Cedar Bluff Townhome Condo. Ass'n, Inc. v. American Fam. Mut. Ins. Co., 857 N.W.2d 290 (Minn. 2014).

Sometimes matching is not possible, and not because materials are no longer available, but because the existing materials have weathered. Even in jurisdictions where an insurer is required to pay to replace undamaged property to create a uniform appearance, what is covered may change if matching is not possible due to weathering.

Ohio's Administrative Code is similar to the Tennessee regulation above in that it requires insurers to replace undamaged property to effect matching. In a case involving matching of weathered wooden roof shakes, an Ohio court pointed out that, although new shakes would not exactly match the color of weathered shakes, over time the new shakes would weather to match the old ones.

The district court could reasonably conclude that this would "result in a reasonably comparable appearance" and thereby satisfy the requirements of the Administrative Code.

Wright v. State Farm Fire & Cas. Co., 555 Fed. App'x 575 (6th Cir. 2014).

Usually, when a court rules on the matching issue, the case involves policy language that does not specifically address matching.

Modified Insurance Language To Clarify Intent

Some insurers have added language to their policies to either clearly exclude or clearly cover matching. In the sample language that follows, the insurer is making clear its position that it will not pay to repair or replace property solely because of mismatch.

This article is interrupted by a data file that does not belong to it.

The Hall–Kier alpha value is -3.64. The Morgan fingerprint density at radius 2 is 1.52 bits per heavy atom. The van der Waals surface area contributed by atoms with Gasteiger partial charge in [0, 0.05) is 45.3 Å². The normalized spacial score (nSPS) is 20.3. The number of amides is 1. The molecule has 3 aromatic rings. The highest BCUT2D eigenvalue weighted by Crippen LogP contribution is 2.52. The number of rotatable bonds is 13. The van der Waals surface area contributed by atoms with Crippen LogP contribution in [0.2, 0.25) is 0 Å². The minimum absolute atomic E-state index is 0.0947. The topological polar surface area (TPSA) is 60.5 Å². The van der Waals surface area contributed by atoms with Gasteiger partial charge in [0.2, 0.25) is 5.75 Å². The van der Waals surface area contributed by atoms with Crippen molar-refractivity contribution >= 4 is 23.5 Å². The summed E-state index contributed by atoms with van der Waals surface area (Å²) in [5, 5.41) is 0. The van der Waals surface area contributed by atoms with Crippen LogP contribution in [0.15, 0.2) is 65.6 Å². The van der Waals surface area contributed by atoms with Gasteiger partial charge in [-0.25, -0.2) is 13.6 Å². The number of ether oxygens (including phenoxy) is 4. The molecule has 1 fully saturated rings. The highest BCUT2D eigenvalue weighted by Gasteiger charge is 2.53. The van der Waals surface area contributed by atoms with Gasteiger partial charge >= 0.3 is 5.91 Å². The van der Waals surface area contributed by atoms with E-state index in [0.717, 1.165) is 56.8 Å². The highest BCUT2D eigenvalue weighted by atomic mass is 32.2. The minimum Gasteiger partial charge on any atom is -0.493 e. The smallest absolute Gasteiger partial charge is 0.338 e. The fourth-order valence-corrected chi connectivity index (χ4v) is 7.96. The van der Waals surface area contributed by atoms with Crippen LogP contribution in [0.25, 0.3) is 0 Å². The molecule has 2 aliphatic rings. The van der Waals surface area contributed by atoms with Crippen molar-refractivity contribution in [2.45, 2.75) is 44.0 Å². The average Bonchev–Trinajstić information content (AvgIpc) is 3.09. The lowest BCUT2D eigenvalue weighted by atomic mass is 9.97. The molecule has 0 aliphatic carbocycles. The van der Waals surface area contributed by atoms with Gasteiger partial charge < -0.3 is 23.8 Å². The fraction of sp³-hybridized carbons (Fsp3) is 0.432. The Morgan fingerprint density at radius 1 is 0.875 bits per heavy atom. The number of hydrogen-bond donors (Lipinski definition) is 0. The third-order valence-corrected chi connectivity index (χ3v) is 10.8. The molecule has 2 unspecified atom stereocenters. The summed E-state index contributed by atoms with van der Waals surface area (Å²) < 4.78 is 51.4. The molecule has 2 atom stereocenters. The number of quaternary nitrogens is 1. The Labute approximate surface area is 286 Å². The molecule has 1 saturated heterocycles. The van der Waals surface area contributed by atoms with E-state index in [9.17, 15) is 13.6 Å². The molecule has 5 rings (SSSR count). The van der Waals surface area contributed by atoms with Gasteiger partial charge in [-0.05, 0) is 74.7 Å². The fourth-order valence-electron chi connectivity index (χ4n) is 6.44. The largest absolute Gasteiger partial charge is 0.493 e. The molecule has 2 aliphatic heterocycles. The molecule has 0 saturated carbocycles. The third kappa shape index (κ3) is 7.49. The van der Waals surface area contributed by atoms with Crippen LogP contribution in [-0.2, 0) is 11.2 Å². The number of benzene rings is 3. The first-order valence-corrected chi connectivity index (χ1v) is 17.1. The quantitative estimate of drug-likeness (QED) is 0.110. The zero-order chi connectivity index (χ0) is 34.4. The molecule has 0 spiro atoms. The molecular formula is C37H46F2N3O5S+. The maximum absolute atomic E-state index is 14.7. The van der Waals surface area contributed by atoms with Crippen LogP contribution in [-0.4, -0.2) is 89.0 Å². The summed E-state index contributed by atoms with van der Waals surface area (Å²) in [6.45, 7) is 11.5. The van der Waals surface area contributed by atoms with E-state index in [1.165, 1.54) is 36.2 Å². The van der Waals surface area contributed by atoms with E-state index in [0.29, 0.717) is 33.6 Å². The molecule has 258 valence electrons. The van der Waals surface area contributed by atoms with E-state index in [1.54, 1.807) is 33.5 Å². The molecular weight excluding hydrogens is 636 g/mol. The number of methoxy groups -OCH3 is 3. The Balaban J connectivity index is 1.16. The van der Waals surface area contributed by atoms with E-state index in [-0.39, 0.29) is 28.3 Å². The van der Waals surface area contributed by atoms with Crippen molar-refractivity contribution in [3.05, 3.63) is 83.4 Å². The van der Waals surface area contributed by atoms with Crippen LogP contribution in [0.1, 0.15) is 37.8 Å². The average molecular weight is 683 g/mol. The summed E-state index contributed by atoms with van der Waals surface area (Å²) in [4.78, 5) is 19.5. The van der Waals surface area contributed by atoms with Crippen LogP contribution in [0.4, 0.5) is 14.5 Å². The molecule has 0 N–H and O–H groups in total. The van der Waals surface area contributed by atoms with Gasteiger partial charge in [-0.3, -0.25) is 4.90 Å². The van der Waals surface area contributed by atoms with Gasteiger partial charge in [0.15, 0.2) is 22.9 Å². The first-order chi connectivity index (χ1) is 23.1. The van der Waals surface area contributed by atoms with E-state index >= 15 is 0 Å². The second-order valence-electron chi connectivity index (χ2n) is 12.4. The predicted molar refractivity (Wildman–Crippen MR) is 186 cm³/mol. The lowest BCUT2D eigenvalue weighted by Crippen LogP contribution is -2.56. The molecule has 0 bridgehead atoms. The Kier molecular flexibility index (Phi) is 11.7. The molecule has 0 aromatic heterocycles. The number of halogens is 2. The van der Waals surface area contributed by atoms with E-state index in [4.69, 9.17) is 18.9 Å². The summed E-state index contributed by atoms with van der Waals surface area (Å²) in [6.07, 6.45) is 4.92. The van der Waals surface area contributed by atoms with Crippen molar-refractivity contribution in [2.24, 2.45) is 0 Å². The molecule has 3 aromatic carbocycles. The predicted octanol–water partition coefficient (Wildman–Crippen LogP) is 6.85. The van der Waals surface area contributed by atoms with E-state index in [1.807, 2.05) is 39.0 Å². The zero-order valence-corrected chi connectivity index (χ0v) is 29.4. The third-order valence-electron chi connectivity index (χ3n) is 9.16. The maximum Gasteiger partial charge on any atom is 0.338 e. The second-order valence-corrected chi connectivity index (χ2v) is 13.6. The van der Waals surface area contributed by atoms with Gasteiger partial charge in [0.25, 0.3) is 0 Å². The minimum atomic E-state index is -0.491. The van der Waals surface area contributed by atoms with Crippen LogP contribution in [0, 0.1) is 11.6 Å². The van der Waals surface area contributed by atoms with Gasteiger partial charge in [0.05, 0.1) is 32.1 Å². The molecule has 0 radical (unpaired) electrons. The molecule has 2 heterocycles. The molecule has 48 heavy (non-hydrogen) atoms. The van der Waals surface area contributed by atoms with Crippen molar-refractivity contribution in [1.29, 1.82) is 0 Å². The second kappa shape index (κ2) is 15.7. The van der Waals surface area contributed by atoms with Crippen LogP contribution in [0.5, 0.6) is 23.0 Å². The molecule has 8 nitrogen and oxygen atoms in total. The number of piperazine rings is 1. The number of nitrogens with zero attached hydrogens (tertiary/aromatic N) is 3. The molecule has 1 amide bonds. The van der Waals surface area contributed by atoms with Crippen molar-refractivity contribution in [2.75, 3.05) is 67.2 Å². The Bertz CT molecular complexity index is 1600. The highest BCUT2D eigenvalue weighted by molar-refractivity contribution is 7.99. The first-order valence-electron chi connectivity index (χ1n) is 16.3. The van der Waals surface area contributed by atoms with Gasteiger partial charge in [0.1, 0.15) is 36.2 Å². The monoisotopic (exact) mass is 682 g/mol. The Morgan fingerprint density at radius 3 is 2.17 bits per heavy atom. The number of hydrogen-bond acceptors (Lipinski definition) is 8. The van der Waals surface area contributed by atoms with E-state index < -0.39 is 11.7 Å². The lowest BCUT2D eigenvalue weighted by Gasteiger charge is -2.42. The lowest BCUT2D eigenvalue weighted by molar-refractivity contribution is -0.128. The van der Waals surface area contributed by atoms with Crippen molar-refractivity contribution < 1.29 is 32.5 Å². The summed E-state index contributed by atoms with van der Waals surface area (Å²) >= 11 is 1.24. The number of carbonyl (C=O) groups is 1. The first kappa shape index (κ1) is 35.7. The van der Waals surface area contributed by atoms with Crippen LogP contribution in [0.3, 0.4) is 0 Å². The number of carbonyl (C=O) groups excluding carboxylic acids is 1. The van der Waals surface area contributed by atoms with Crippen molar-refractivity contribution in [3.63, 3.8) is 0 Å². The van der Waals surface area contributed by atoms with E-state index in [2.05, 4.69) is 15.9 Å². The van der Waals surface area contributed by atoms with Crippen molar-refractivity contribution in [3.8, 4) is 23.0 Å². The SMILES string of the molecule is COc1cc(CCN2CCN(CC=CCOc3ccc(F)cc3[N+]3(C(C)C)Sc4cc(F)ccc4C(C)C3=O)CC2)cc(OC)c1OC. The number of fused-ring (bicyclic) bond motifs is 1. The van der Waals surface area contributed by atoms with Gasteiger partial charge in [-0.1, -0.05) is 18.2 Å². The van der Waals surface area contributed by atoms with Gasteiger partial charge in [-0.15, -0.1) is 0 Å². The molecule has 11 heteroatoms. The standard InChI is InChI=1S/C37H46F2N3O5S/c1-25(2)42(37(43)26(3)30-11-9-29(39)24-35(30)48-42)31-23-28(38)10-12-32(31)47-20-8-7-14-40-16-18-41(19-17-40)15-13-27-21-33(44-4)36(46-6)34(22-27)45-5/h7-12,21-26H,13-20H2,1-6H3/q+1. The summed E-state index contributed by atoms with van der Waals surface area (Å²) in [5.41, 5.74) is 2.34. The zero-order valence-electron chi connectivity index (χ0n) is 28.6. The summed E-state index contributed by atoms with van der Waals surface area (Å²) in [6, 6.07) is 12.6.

Sample Language Excluding Matching

Undamaged Material

We will not pay to repair or replace undamaged material due to mismatch between undamaged material and new material used to repair or replace damaged material. We do not cover the loss in value to any property due to mismatch between undamaged material and new material used to repair or replace damaged material.

Contrast that language with language from an insurer that does plan to replace undamaged exterior surfaces so that the building exterior has a uniform appearance. Even with this language, though, there is an exception for mismatch due to weathering and other wear and tear.

Sample Language Covering Matching

Siding and/or Roofing Restoration

We will cover reimbursement for cost to replace all of the undamaged vinyl or aluminum siding (including soffit and fascia) and/or composition shingle roofing of the building with materials of like kind and quality that are substantially similar to those materials that were damaged by a peril insured against. This coverage applies if the same siding and/or roofing material is no longer available. This coverage does not apply to mismatches caused by weathering, fading, oxidizing, or wear and tear...

A middle ground of sorts is included in the last sample. This language is from a homeowners policy and limits coverage for matching to a percentage of the dwelling limit.

Sample Language with Limited Matching Language

The total limit of liability for Coverage A is 1 percent of the Coverage A limit of liability for repairs or replacements of any undamaged part of the building or its components solely to match repairs made to damage as a result of a covered loss.


Whether a policy will pay to repair property that is not directly damaged by a covered cause of loss depends on policy language, state statutes and regulations, and common law in the jurisdiction. It is important that insurance professionals understand how coverage applies so that the insured knows what to expect in the claims process.